What is a preprocessing directive?
First, let’s discuss what are preprocessing or prepocessor directives. They can be included both in header and implementation files and they start with a
# sign. Such lines are examined and resolved before the compilation starts and as the name suggests that is done by the preprocessor. Such directives are only one line long and end with a newline, so no semicolon is required. In case you want longer directives, you have to end the line with
\ in order to signal to the preprocessor that you’d continue the definiton on the next line.
If you think about simple one-liner preprocssing directives, you can think about the
#include statements. What happens for #include statements is that they are basically textually replaced by files being included.
Another (in)famous usage of preprocessor directives is macros! With the directive
#define we can introduce shortcuts for literals, functions, classes, whatever. The problem is that again, it’s just a textual replacement before the compilation starts. Then if you face with a syntax error or if you have to debug, you have quite a difficult job because what was compiled was textually different from what you have in your source code. But enough on why macros are bad. Read more here.
If you are looking for an example for a multiline directive, it’s usually a macro defined with
#define such as
1 2 3 4 #define square(x) \ ((x) \ * \ (x)) \
C++23 is introducing
elifndef. Interestingly this is coming from WG14, so the ISO work group working on the C language. These new directives are going to be part of C23, and the C++ working group (WG21) decided to adopt these changes in order to avoid preprocessor incompatibilities with C.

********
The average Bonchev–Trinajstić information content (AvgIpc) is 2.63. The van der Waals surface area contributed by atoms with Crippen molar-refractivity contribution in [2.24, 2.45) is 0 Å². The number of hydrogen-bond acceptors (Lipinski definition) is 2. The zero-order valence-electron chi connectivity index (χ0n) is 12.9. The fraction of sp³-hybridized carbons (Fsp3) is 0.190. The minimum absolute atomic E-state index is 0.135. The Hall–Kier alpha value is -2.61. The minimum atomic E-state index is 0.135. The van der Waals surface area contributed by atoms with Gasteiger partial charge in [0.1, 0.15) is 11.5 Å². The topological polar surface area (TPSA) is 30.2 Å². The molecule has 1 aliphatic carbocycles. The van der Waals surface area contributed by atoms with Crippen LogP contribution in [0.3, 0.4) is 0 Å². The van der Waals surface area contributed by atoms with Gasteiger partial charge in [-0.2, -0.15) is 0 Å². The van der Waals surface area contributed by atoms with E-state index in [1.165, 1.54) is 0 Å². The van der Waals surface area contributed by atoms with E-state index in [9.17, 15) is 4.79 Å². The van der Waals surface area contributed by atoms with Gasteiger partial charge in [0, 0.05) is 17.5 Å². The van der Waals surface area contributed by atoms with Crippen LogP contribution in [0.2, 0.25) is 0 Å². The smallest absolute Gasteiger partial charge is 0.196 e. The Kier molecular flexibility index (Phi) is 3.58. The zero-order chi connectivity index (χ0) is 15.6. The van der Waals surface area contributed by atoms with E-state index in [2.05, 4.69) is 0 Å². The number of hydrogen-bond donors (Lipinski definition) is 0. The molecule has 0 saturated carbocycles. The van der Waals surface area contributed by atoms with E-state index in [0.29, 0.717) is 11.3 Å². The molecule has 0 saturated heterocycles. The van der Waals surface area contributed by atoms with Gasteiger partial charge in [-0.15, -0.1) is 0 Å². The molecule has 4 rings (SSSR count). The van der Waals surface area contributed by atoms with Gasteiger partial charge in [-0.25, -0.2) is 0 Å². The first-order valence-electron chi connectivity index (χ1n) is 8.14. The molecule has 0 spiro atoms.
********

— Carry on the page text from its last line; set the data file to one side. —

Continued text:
In any case, it’s going to help save some keystrokes, and it reads relatively well.
Probably you’ve seen
#ifndef at least in some header guards.
#ifndef identifier serving a shortcut for
#if !defined(identifier) and there is also
#ifdef identifier is a shorthand for
#if defined(identifier). In the C++ language we don’t only have
if, but there is also
else if for supporting multibranch conditionals. It’s similar in the preprocessor directives world, where we don’t only have
#if, but also
#elif. Until now, they had no similar shorthands, but C23 and C++23 makes life easier for those who use these multibranch conditional preprocessor directives. And in fact, not just easier but also more symmetric and readable.
There is very little reason to have shorthands for one and not the other.
As I explained in C++23: Narrowing contextual conversions to bool, a new standard doesn’t always change the compiler implementations. Sometimes, a new standard just gets closer to existing implementations.
It’s the case with the introduction of
#warning to the standard. It had been already implemented by all the major compilers, and now both the C and the C++ standard is going to adopt it.
So what does
#warning? It invokes diagnostic message by the preprocessor, without stopping the translation. That’s the difference between
#warning. The former stops the translation, while the latter does not.
Its usage could look like this:
1 2 3 #ifndef FOO #warning "FOO defined, performance might be limited" #endif
It might be a bit suprising, but C++23 (and C23) introduces changes to the preprocessor directives. With the introduction of
#elifndef the language becomes more round as we already had
#ifndef and with the standardization of
#warning, the standard comes closer to the compiler implementations.
How often do you use preprocessor directives apart from
#include and header gurads?
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